The government and the employer, as I said, are focusing on this "integral and indispensable" [language], so if you play out that argument, your employer could ask you to mow their lawn — and that might not be related to your work, but if your employer asks you to do it, you have to do it and it's not compensable. So there are some pretty outrageous things that could flow from their purported test.
The workers' attorneys are arguing that we [shouldn't] even get to the "integral and indispensable" piece of the argument because the case raises the question of what is work — and work is anything that's directed by the employer and benefits the employer, and that's compensable no matter what.
The Supreme Court could decide in favor of the workers, even though it looks like it might not, given that it's going to review the Ninth Circuit's reasoning, which went in favor of the workers. But I think it could go the way that the workers are arguing, which is that this is work because the employer ordered it and is benefitting from it.
I suppose this is nearly always true when it comes to cases that reach the Supreme Court, but it sounds like the potential implications of the Court's ruling — no matter which way it rules — could be pretty significant.
They could be, it's true. If the Court takes the government and employers' positions, there are going to be a lot of duties that employers are going to be permitted to require of their workers, who wouldn't have to get paid for [their time].
One thing that's striking to me in this case, too, is that it's about 25 minutes per-day, which is over 2 hours a week, but [Amazon/Integrity Staffing] could create more security screening positions in the workplace and it could be much quicker — it could be 5 minutes, 3 minutes... But because it's free in the eyes of the employers, they're not paying attention to it, they're taking it for granted, and they're not trying to make it more efficient....
If the Court ends up ruling that this kind of time spent [by workers] isn't compensable, then I think we're going to see a lot of other employer practices requiring workers to work off the clock and not get paid for it.
Amazon and Integrity Staffing may think of it as free, but it sounds like what they're basically doing is having their workers pay for it instead by sacrificing their own time and energy.
Right, and if it's something de minimis, like 2 or 3 or even 5 minutes a day, no one's going to complain and this wouldn't even be an issue before the Court. ... And there are other lawsuits around the country challenging this same practice by Amazon, in Pennsylvania and other states, and they're all complaining of these really long wait times.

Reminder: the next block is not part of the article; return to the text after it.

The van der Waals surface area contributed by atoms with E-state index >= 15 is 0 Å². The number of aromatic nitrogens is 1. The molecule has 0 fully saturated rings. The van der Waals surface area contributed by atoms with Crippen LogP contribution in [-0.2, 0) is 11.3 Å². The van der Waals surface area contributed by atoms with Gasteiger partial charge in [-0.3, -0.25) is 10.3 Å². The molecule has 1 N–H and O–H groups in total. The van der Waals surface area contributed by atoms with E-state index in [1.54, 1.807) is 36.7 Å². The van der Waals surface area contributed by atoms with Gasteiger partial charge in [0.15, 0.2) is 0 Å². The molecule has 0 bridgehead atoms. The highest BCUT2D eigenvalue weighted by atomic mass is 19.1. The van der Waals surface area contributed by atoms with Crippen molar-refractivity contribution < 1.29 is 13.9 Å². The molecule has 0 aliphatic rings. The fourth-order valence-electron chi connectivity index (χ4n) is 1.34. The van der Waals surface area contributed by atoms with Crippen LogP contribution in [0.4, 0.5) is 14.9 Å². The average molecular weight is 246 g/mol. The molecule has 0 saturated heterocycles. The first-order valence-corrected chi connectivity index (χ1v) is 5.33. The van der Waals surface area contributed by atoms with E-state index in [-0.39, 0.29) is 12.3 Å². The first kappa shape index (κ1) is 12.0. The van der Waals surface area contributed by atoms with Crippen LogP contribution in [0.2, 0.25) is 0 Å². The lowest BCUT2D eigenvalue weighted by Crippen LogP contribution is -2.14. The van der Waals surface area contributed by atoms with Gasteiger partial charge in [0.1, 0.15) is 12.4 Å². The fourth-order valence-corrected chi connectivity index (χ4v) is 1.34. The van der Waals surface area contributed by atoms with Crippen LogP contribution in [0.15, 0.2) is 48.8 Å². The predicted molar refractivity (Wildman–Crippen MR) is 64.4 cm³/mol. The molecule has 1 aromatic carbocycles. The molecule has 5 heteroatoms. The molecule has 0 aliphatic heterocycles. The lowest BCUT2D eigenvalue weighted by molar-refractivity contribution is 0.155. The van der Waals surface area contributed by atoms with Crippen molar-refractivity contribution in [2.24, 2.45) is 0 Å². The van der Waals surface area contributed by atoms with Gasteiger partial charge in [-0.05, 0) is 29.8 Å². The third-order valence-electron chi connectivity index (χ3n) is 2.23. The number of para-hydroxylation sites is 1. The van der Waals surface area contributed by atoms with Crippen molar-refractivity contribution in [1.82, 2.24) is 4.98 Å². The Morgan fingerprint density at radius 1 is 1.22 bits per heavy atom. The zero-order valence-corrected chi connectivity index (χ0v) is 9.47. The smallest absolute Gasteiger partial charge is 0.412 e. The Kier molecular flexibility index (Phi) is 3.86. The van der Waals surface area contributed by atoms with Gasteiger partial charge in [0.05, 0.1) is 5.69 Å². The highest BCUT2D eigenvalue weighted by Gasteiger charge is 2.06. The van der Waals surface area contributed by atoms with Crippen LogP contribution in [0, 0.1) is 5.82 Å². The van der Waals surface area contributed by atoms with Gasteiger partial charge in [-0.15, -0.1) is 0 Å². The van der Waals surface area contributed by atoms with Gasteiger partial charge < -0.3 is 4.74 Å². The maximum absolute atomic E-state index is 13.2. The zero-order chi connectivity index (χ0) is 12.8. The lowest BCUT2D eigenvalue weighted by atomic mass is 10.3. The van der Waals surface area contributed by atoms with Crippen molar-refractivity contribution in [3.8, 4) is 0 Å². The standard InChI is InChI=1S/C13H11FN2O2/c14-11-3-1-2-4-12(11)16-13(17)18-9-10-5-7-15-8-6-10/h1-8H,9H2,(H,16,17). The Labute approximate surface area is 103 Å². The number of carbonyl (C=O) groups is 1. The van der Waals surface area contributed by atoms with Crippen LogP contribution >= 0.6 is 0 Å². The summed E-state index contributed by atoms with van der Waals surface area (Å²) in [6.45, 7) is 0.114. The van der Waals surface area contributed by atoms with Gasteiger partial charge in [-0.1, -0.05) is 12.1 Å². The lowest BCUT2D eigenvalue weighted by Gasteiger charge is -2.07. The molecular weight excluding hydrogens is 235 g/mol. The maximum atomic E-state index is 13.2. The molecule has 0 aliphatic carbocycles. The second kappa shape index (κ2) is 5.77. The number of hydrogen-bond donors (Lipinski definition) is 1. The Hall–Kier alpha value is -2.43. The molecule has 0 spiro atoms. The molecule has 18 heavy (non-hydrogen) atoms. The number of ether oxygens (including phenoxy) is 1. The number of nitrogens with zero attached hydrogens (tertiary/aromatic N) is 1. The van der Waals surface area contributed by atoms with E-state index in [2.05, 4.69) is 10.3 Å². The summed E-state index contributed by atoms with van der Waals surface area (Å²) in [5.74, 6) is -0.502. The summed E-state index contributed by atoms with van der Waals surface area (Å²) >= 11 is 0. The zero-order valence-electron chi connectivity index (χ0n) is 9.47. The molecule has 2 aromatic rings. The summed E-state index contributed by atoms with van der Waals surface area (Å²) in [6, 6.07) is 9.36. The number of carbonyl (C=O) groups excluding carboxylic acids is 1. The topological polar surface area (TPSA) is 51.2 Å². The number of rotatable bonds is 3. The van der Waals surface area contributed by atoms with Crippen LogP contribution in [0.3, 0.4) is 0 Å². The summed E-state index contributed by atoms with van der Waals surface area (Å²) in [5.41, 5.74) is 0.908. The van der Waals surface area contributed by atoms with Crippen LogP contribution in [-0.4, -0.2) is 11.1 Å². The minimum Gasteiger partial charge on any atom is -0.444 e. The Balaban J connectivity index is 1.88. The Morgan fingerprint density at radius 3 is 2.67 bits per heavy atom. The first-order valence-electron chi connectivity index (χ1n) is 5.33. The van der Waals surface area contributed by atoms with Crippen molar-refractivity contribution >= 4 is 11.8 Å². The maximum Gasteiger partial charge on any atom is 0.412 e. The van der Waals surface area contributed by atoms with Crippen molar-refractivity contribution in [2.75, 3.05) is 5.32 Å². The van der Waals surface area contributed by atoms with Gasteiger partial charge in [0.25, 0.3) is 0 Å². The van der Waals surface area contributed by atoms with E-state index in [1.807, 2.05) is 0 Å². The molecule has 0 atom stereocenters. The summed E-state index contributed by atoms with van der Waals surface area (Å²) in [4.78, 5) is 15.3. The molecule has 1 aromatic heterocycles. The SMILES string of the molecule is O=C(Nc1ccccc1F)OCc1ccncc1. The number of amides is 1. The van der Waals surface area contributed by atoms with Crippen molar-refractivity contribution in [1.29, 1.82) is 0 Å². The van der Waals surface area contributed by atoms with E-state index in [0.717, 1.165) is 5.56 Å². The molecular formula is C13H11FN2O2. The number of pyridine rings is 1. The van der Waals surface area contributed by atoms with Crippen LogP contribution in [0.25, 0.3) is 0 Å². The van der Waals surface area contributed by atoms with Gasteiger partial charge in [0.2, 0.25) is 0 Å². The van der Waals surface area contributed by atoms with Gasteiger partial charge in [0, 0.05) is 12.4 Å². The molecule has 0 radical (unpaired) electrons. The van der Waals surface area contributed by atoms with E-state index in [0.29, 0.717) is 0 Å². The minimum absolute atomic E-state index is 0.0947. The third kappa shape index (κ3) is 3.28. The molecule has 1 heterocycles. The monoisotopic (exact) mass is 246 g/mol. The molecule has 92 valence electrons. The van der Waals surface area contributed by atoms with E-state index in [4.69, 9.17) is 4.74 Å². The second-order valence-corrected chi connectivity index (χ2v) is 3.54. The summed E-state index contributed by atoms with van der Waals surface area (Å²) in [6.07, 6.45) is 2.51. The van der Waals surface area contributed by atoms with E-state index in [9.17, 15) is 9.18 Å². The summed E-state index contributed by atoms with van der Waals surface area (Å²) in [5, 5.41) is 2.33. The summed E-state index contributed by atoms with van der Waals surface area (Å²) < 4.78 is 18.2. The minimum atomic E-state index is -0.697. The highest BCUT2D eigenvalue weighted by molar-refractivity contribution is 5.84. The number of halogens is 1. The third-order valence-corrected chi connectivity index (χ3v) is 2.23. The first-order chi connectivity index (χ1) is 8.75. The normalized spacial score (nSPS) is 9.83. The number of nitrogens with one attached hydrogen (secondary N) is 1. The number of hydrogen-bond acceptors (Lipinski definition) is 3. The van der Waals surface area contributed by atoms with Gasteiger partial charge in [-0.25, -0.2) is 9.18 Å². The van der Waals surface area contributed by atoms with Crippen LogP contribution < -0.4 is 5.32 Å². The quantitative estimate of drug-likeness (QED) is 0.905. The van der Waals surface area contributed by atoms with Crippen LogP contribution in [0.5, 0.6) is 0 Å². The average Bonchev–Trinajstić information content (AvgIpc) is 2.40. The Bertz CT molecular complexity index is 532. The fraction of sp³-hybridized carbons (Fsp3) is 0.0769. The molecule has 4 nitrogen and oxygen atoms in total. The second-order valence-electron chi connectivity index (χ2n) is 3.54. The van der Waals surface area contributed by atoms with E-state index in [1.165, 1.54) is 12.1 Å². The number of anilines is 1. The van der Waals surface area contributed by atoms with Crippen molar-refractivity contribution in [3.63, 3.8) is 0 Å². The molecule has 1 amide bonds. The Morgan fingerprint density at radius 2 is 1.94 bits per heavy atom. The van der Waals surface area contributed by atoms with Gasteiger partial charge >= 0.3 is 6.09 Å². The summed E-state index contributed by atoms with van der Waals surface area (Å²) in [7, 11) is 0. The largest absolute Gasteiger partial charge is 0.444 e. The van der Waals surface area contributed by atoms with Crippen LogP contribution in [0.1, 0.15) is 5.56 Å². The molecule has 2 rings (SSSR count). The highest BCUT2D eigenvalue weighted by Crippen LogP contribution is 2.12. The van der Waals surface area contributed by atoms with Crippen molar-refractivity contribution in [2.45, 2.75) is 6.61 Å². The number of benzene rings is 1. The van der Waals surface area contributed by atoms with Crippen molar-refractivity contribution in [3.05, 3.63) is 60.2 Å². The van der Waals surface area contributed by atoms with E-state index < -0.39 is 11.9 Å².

Now, is the potential precedent the Court could establish here allowing employer's to decide what's compensable or not — is this something that white-collar and professional workers should be concerned about? Or is this something that's only pertinent to those who work in the corners of our economy where many of us would rather not look?
I think if you played out the rationale of the government's position and the employer's position, you could [imagine] nurses who at the end or beginning of their shift have to clean up the trash cans in hospital rooms.
Or you could think of even white collar workers who might be financial analysts on Wall Street but whose bosses say, "I really need you to go pick up my dry cleaning at noon..." or "Can you take my daughter to my violin class..." That's not "integral and indispensable" to a financial analyst's job, but they could still be required to do it and it could take up a lot of time [and] not be compensable under this [potential] ruling.
You could play it out in a lot of different scenarios where workers who are actually pretty high-paid could be required to do duties that aren't part of their job description and for which they still wouldn't be paid.
And that really gets to part of the larger significance of the case, which is that in a fundamental way it's about the balance of power between employers and workers.
That's right. And again: If we don't have to pay for things, we take them for granted, and we don't care about them, and that's what's happening here. It's a relatively easy fix for an employer like Amazon to put in a couple of other anti-theft metal detectors (or whatever they're using) and they just haven't done it. Because they don't care.
UPDATE (10/08/2014, 11:57 a.m.)
In response to the interview above, Amazon has provided Salon with the following statement: "We have a longstanding practice of not commenting on pending litigation, but data shows that employees walk through post shift security screening with little or no wait."